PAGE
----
How to Build a movie search app using Vuejs

How to Build a movie search app using Vuejs

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Build a movie search app using the Vue Composition API

The very first alpha version of Vue 3 is released! There are a lot of exciting features coming with version 3: Vue exposes its reactivity system behind the new Composition API. If you haven’t heard about it, I recommend reading the RFC describing it. At first, I was a bit skeptical, but looking at React’s Hooks API, which is a bit similar, I decided to give it a shot.

In this article, we will be building a movie search application using the Composition API. We won’t be using object-based components. I will explain how the new API works and how can we structure the application.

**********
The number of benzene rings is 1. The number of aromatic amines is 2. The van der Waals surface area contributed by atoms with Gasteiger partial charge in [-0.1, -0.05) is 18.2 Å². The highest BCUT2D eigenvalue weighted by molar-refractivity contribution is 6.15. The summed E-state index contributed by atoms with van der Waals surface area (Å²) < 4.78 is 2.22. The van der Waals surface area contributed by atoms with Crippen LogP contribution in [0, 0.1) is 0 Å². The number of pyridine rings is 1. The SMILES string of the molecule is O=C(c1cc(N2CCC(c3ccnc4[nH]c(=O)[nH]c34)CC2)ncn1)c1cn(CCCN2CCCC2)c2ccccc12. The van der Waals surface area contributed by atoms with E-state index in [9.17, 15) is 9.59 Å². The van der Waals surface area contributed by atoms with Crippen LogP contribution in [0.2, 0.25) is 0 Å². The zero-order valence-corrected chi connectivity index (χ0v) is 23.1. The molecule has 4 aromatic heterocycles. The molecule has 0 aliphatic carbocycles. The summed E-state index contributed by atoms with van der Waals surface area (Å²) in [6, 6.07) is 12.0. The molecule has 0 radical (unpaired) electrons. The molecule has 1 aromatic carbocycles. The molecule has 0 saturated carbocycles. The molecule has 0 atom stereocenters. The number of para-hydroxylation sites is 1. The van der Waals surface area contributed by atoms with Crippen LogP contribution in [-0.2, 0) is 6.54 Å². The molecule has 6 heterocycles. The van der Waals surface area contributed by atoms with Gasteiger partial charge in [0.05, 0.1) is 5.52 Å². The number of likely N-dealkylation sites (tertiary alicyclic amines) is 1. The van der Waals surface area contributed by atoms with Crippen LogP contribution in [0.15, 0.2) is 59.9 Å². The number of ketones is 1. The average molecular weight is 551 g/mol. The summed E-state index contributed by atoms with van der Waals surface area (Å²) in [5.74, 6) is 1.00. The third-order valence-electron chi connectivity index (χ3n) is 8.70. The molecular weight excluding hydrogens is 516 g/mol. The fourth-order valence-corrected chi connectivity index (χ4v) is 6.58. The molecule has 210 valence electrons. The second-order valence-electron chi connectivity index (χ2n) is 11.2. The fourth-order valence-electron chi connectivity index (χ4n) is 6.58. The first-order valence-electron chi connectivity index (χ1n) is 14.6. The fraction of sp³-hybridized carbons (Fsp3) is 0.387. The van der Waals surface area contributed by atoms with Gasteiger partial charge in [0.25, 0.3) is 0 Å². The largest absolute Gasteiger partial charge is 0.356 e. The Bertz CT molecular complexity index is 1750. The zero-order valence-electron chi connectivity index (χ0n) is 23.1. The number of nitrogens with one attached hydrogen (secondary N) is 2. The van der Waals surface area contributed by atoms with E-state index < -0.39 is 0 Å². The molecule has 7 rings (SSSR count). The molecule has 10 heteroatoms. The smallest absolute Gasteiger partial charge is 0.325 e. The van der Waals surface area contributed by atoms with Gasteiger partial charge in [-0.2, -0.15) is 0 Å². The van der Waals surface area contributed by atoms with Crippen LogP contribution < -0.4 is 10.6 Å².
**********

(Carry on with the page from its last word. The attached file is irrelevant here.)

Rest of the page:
When we finish, we will see something similar to this:

Final application

The application will be able to search for movies via the Open Movie Database API and render the results. The reason for building this application is that it is simple enough not to distract the focus from learning the new API but complex enough to show it works.

If you are not interested in the explanations, you can head straight to the source code and the final application.

Setting up the project

For this tutorial, we will be using the Vue CLI, which can quickly generate the necessary environment.

npm install -g @vue/cli
vue create movie-search-vue
cd movie-search-vue
npm run serve

Our application is now running on http://localhost:8080 and looks like this: